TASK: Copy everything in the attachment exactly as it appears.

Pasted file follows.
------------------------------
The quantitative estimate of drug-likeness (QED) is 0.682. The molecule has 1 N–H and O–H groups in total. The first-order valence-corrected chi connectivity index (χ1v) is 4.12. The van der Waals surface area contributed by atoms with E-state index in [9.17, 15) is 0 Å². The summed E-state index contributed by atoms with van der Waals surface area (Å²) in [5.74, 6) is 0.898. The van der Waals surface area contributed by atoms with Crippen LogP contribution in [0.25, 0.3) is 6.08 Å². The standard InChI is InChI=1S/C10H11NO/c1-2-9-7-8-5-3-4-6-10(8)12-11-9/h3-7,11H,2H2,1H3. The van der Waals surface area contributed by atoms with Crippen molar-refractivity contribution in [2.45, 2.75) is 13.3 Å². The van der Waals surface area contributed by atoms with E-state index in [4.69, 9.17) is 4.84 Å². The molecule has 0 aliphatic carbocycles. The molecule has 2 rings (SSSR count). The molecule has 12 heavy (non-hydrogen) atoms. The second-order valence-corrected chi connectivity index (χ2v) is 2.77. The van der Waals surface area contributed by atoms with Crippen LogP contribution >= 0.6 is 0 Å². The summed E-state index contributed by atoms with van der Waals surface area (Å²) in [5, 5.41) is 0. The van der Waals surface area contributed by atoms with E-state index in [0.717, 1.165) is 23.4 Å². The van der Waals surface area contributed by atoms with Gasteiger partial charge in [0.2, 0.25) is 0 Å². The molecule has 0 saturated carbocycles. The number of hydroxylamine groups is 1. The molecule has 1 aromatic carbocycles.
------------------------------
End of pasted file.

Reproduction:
The quantitative estimate of drug-likeness (QED) is 0.682. The molecule has 1 N–H and O–H groups in total. The first-order valence-corrected chi connectivity index (χ1v) is 4.12. The van der Waals surface area contributed by atoms with E-state index in [9.17, 15) is 0 Å². The summed E-state index contributed by atoms with van der Waals surface area (Å²) in [5.74, 6) is 0.898. The van der Waals surface area contributed by atoms with Crippen LogP contribution in [0.25, 0.3) is 6.08 Å². The standard InChI is InChI=1S/C10H11NO/c1-2-9-7-8-5-3-4-6-10(8)12-11-9/h3-7,11H,2H2,1H3. The van der Waals surface area contributed by atoms with Crippen molar-refractivity contribution in [2.45, 2.75) is 13.3 Å². The van der Waals surface area contributed by atoms with E-state index in [4.69, 9.17) is 4.84 Å². The molecule has 0 aliphatic carbocycles. The molecule has 2 rings (SSSR count). The molecule has 12 heavy (non-hydrogen) atoms. The second-order valence-corrected chi connectivity index (χ2v) is 2.77. The van der Waals surface area contributed by atoms with Crippen LogP contribution >= 0.6 is 0 Å². The summed E-state index contributed by atoms with van der Waals surface area (Å²) in [5, 5.41) is 0. The van der Waals surface area contributed by atoms with E-state index in [0.717, 1.165) is 23.4 Å². The van der Waals surface area contributed by atoms with Gasteiger partial charge in [0.2, 0.25) is 0 Å². The molecule has 0 saturated carbocycles. The number of hydroxylamine groups is 1. The molecule has 1 aromatic carbocycles.